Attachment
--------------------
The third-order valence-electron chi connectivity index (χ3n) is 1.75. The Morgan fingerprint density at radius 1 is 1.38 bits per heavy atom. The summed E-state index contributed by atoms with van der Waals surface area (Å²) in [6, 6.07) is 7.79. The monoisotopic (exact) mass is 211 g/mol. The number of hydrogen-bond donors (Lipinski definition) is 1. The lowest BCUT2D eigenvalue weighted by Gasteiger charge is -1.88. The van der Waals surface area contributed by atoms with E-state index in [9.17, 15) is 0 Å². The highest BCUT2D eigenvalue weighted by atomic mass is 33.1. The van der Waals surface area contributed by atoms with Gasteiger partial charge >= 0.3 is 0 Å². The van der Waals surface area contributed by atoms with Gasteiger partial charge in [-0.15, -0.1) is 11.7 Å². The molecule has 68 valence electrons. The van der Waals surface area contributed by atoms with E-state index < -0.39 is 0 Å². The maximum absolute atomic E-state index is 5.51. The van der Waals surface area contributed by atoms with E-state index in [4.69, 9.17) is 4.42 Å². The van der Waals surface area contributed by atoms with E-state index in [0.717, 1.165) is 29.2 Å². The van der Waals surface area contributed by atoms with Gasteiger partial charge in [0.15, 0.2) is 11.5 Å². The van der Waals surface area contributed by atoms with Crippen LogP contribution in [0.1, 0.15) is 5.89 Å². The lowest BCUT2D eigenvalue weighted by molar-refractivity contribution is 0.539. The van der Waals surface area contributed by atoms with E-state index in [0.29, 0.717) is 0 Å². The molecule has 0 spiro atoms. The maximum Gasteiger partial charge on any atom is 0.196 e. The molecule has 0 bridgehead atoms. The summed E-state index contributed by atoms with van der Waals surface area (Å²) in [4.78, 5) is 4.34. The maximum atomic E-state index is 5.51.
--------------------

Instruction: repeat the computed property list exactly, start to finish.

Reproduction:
The third-order valence-electron chi connectivity index (χ3n) is 1.75. The Morgan fingerprint density at radius 1 is 1.38 bits per heavy atom. The summed E-state index contributed by atoms with van der Waals surface area (Å²) in [6, 6.07) is 7.79. The monoisotopic (exact) mass is 211 g/mol. The number of hydrogen-bond donors (Lipinski definition) is 1. The lowest BCUT2D eigenvalue weighted by Gasteiger charge is -1.88. The van der Waals surface area contributed by atoms with E-state index in [9.17, 15) is 0 Å². The highest BCUT2D eigenvalue weighted by atomic mass is 33.1. The van der Waals surface area contributed by atoms with Gasteiger partial charge >= 0.3 is 0 Å². The van der Waals surface area contributed by atoms with Gasteiger partial charge in [-0.15, -0.1) is 11.7 Å². The molecule has 68 valence electrons. The van der Waals surface area contributed by atoms with E-state index < -0.39 is 0 Å². The maximum absolute atomic E-state index is 5.51. The van der Waals surface area contributed by atoms with E-state index in [4.69, 9.17) is 4.42 Å². The van der Waals surface area contributed by atoms with E-state index in [0.717, 1.165) is 29.2 Å². The van der Waals surface area contributed by atoms with Gasteiger partial charge in [0.15, 0.2) is 11.5 Å². The van der Waals surface area contributed by atoms with Crippen LogP contribution in [0.1, 0.15) is 5.89 Å². The lowest BCUT2D eigenvalue weighted by molar-refractivity contribution is 0.539. The van der Waals surface area contributed by atoms with E-state index in [0.29, 0.717) is 0 Å². The molecule has 0 spiro atoms. The maximum Gasteiger partial charge on any atom is 0.196 e. The molecule has 0 bridgehead atoms. The summed E-state index contributed by atoms with van der Waals surface area (Å²) in [4.78, 5) is 4.34. The maximum atomic E-state index is 5.51.